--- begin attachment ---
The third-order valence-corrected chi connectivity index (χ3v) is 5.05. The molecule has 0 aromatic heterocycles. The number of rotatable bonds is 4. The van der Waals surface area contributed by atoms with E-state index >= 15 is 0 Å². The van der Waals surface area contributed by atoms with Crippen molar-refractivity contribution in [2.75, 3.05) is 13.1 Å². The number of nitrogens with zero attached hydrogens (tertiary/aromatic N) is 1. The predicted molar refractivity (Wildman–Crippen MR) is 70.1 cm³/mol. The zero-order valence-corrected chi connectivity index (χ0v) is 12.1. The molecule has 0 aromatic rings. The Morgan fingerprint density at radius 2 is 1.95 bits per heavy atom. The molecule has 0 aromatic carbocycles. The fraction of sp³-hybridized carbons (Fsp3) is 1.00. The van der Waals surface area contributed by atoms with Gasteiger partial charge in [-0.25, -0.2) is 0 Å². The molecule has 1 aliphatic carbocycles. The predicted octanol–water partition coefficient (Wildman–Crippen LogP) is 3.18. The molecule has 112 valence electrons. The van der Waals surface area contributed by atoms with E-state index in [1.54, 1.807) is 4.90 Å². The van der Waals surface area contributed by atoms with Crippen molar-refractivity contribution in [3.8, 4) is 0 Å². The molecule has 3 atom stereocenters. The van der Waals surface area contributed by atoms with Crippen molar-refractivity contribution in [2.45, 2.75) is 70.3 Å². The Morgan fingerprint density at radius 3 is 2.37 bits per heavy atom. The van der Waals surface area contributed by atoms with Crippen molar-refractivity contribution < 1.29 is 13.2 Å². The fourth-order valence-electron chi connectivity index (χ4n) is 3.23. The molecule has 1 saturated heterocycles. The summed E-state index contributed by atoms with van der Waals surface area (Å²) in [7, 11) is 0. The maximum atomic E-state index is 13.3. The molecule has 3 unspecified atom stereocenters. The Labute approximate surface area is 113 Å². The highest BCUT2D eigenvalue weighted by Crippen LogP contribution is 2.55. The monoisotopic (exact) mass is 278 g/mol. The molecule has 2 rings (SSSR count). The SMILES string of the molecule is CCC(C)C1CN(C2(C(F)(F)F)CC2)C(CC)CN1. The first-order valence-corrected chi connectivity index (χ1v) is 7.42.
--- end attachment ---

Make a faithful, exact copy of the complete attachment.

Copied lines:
The third-order valence-corrected chi connectivity index (χ3v) is 5.05. The molecule has 0 aromatic heterocycles. The number of rotatable bonds is 4. The van der Waals surface area contributed by atoms with E-state index >= 15 is 0 Å². The van der Waals surface area contributed by atoms with Crippen molar-refractivity contribution in [2.75, 3.05) is 13.1 Å². The number of nitrogens with zero attached hydrogens (tertiary/aromatic N) is 1. The predicted molar refractivity (Wildman–Crippen MR) is 70.1 cm³/mol. The zero-order valence-corrected chi connectivity index (χ0v) is 12.1. The molecule has 0 aromatic rings. The Morgan fingerprint density at radius 2 is 1.95 bits per heavy atom. The molecule has 0 aromatic carbocycles. The fraction of sp³-hybridized carbons (Fsp3) is 1.00. The van der Waals surface area contributed by atoms with Gasteiger partial charge in [-0.25, -0.2) is 0 Å². The molecule has 1 aliphatic carbocycles. The predicted octanol–water partition coefficient (Wildman–Crippen LogP) is 3.18. The molecule has 112 valence electrons. The van der Waals surface area contributed by atoms with E-state index in [1.54, 1.807) is 4.90 Å². The van der Waals surface area contributed by atoms with Crippen molar-refractivity contribution in [3.8, 4) is 0 Å². The molecule has 3 atom stereocenters. The van der Waals surface area contributed by atoms with Crippen molar-refractivity contribution in [2.45, 2.75) is 70.3 Å². The Morgan fingerprint density at radius 3 is 2.37 bits per heavy atom. The van der Waals surface area contributed by atoms with Crippen molar-refractivity contribution < 1.29 is 13.2 Å². The fourth-order valence-electron chi connectivity index (χ4n) is 3.23. The molecule has 1 saturated heterocycles. The summed E-state index contributed by atoms with van der Waals surface area (Å²) in [7, 11) is 0. The maximum atomic E-state index is 13.3. The molecule has 3 unspecified atom stereocenters. The Labute approximate surface area is 113 Å². The highest BCUT2D eigenvalue weighted by Crippen LogP contribution is 2.55. The monoisotopic (exact) mass is 278 g/mol. The molecule has 2 rings (SSSR count). The SMILES string of the molecule is CCC(C)C1CN(C2(C(F)(F)F)CC2)C(CC)CN1. The first-order valence-corrected chi connectivity index (χ1v) is 7.42.